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Product Sales Manager (Maritime Defence)
Salary: Competitive Location: Dorchester
ATLAS ELEKTRONIK UK develop, supply and support cutting-edge maritime technology for customers worldwide. Based in Winfrith Newburgh, Dorset, they work closely with the UK Royal Navy and global customers to create products which protect lives at sea. Due to continued success and expansion we are now looking to recruit a Product Sales Manager within the Surface Ships division. The Product Manager is responsible for development and upkeep of Ships Division Products, developing relationships with existing and new Customers both in the UK and Internationally, ensuring the retention of existing business and identifying and pursuing new opportunities to meet the Division’s order intake targets. Key Responsibilities Managing existing and developing new products Delivering to agreed sales targets Growing the future sales pipeline both in the UK and Export Market Managing authorised bidding budgets Inputting to the future sales strategy and product requirements Ensuring the sales process is implemented and followed Driving standardisation and reuse strategy within the sales opportunities
The Product Manager within the Surface Ship Systems Division will be responsible for product and bid management activities within the Division in either the Mine Countermeasures, Unmanned Systems / Modular Workboat, Anti-Submarine Warfare or Surface Ship Torpedo Defence dependent on relevant domain expertise. Knowledge, Skills and Personal Qualities Required Proven experience in domestic and international markets Able to integrate and play a leading role within the sales team Broad range of capabilities (bidding, direct selling, marketing, business development) Track record of success in large bids Hard working, dedication and goal driven Can lead and manage teams to deliver large complex bids Has domain expertise and an existing Customer network within the UK MOD and/or overseas relating to any of the following product lines: Uncrewed Surface Vessels (USVs) and Workboats Anti-Submarine Warfare (ASW) Surface Ship Torpedo Defence (SSTD) Torpedo Detection Classification and Localisation(TDCL) Mine Countermeasures (MCM) Surface Ship Signature Management (Signature Ranges) Port and Harbour Security Key Accountabilities Product strategy development Sales capture and pursuit Leading bid proposals Sales target delivery as agreed with Head of Product Development Behavioural Requirements Highly motivated, enthusiastic and delivery focused Innovative and prepared to challenge conventional thinking Tenacity and determination; with desire to deliver outputs and results Team player and leader Confident and enthusiastic Excellent communication skills; oral and written Ability to articulate ideas to both technical and non-technical audiences Comfortable dealing with Senior Management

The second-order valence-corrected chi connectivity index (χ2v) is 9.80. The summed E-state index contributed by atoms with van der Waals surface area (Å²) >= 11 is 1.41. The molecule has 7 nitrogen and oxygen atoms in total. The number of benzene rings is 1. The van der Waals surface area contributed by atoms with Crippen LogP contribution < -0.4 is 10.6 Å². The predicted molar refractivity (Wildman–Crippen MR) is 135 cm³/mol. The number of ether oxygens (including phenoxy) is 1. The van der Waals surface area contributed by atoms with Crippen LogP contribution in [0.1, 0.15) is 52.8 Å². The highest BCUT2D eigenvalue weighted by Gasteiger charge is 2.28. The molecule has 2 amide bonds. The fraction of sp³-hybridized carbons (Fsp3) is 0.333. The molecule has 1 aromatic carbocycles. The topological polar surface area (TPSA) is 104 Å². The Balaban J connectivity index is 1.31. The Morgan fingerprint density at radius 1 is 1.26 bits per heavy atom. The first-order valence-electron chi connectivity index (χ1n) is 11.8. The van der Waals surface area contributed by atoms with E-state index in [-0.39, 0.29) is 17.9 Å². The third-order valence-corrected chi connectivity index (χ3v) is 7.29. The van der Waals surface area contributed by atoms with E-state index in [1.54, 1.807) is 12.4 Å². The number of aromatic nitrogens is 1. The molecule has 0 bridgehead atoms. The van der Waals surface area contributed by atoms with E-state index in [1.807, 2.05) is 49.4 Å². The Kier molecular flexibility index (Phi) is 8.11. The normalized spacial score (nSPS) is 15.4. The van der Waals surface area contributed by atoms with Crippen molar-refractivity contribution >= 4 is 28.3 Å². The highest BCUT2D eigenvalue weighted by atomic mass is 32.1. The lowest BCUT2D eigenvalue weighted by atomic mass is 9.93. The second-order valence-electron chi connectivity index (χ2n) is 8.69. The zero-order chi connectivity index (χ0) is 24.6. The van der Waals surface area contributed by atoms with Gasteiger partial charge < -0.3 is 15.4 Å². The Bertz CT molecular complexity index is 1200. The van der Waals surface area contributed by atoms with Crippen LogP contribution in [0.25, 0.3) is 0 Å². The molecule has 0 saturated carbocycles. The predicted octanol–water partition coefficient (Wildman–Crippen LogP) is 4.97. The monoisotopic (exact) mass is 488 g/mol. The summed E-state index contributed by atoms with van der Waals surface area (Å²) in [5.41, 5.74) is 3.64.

This is a very exciting time to join the business and offers the opportunity to work with a stable business with genuine careers opportunities and the chance to work on some of the industries leading projects.
11 Feb 21. Expansion project for NIOA facility hits new milestone. The main timber structure of NIOA’s new headquarters in Brisbane has been assembled in “record time”. Construction firm BESIX Watpac has set up the main timber structure for Queensland-based defence company NIOA’s expanded facility in Brisbane. According to BESIX, the five-storey building was constructed in “record time”.
“Because all the provisions for services are pre-cut at the factory, we had to do a lot of groundwork with the shop drawings to make sure everything was right so when the panels arrived onsite, they were right to go up,” BESIX Watpac site manager Ben Rowlands said. “We’re really proud of the way it’s come together.”
NIOA CEO Robert Nioa said developers ensured the expansion project caused minimal disruption to work undertaken in the existing facility.
“We’ve got an operating site here, it’s very busy, so this product, the innovation in this product, was about reducing disruption and minimising the time on site,” he said. “The Watpac team has been wonderful to deal with, very professional team, certainly hitting all of our schedule, and working with our team.”
Architect and principal at Kirk, Dr Andrew Magub, lauded the design of the expanded structure.
“We think this will become a new typology of office buildings, column free space, smaller floor plates, but stacked vertically,” he said. “We’re anticipating from the research we’ve seen that this timber building will produce a better work environment than a traditional office environment.”
The expanded Brisbane facility — built using Australian-grown and manufactured Glue Laminated Timber beams and Cross Laminated Timber panels — joins the Rheinmetall NIOA building in Maryborough as the first in Queensland to be built from local material.
Hyne Timber and XLam supplied the sustainable engineered product sourced from plantation grown timber.
Rob Mansell, technical sales representative for XLam, commented, “It’s great for our employees who manufacture the engineered timber see their work coming together for an exceptional office space for the future.” (Source: Defence Connect)